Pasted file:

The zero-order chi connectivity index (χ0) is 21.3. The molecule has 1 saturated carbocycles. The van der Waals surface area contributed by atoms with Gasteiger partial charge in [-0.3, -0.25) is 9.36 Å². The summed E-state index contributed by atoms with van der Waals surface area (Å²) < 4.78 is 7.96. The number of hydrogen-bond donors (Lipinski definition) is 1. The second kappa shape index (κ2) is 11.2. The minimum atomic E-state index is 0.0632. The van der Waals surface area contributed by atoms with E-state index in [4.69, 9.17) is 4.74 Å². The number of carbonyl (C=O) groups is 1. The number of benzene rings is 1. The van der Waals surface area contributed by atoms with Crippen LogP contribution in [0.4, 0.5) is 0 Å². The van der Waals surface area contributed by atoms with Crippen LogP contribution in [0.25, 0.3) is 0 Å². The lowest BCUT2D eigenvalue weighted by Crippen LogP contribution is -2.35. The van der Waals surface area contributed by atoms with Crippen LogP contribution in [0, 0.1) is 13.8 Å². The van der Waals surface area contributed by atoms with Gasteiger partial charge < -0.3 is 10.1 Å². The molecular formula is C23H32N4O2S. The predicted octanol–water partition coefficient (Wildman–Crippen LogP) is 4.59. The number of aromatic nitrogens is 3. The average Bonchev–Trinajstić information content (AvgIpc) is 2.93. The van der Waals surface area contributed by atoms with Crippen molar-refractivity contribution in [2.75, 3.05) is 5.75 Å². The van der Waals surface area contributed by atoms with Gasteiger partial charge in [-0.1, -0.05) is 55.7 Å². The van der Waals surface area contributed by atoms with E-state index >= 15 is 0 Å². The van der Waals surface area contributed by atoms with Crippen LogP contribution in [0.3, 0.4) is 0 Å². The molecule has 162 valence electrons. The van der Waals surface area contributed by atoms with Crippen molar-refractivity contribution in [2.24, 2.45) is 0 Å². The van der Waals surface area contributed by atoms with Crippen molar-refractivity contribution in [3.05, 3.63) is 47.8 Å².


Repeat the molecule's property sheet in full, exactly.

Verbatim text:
The zero-order chi connectivity index (χ0) is 21.3. The molecule has 1 saturated carbocycles. The van der Waals surface area contributed by atoms with Gasteiger partial charge in [-0.3, -0.25) is 9.36 Å². The summed E-state index contributed by atoms with van der Waals surface area (Å²) < 4.78 is 7.96. The number of hydrogen-bond donors (Lipinski definition) is 1. The second kappa shape index (κ2) is 11.2. The minimum atomic E-state index is 0.0632. The van der Waals surface area contributed by atoms with E-state index in [4.69, 9.17) is 4.74 Å². The number of carbonyl (C=O) groups is 1. The number of benzene rings is 1. The van der Waals surface area contributed by atoms with Crippen LogP contribution in [0.4, 0.5) is 0 Å². The van der Waals surface area contributed by atoms with Crippen LogP contribution in [0.25, 0.3) is 0 Å². The lowest BCUT2D eigenvalue weighted by Crippen LogP contribution is -2.35. The van der Waals surface area contributed by atoms with Crippen LogP contribution in [0, 0.1) is 13.8 Å². The van der Waals surface area contributed by atoms with Gasteiger partial charge < -0.3 is 10.1 Å². The molecular formula is C23H32N4O2S. The predicted octanol–water partition coefficient (Wildman–Crippen LogP) is 4.59. The number of aromatic nitrogens is 3. The average Bonchev–Trinajstić information content (AvgIpc) is 2.93. The van der Waals surface area contributed by atoms with Crippen molar-refractivity contribution in [2.75, 3.05) is 5.75 Å². The van der Waals surface area contributed by atoms with Gasteiger partial charge in [-0.1, -0.05) is 55.7 Å². The van der Waals surface area contributed by atoms with E-state index >= 15 is 0 Å². The van der Waals surface area contributed by atoms with Crippen LogP contribution in [0.3, 0.4) is 0 Å². The molecule has 162 valence electrons. The van der Waals surface area contributed by atoms with Crippen molar-refractivity contribution in [2.24, 2.45) is 0 Å². The van der Waals surface area contributed by atoms with Crippen molar-refractivity contribution in [3.05, 3.63) is 47.8 Å².